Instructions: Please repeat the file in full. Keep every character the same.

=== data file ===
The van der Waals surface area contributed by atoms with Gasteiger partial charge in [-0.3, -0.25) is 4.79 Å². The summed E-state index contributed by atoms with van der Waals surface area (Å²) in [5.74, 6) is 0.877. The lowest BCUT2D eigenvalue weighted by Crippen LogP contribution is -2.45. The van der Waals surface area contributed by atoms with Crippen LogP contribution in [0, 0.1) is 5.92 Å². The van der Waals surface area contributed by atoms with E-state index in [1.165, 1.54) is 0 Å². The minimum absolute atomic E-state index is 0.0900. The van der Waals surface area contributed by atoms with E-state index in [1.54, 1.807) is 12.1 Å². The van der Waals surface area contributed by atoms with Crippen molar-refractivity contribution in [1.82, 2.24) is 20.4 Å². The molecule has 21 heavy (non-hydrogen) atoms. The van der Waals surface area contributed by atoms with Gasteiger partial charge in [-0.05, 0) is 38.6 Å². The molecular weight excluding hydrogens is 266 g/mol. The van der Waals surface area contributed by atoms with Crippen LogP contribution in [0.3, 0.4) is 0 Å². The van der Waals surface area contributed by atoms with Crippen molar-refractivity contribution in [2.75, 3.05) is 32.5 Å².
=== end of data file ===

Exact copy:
The van der Waals surface area contributed by atoms with Gasteiger partial charge in [-0.3, -0.25) is 4.79 Å². The summed E-state index contributed by atoms with van der Waals surface area (Å²) in [5.74, 6) is 0.877. The lowest BCUT2D eigenvalue weighted by Crippen LogP contribution is -2.45. The van der Waals surface area contributed by atoms with Crippen LogP contribution in [0, 0.1) is 5.92 Å². The van der Waals surface area contributed by atoms with E-state index in [1.165, 1.54) is 0 Å². The minimum absolute atomic E-state index is 0.0900. The van der Waals surface area contributed by atoms with E-state index in [1.54, 1.807) is 12.1 Å². The van der Waals surface area contributed by atoms with Crippen molar-refractivity contribution in [1.82, 2.24) is 20.4 Å². The molecule has 21 heavy (non-hydrogen) atoms. The van der Waals surface area contributed by atoms with Gasteiger partial charge in [-0.05, 0) is 38.6 Å². The molecular weight excluding hydrogens is 266 g/mol. The van der Waals surface area contributed by atoms with Crippen LogP contribution in [0.3, 0.4) is 0 Å². The van der Waals surface area contributed by atoms with Crippen molar-refractivity contribution in [2.75, 3.05) is 32.5 Å².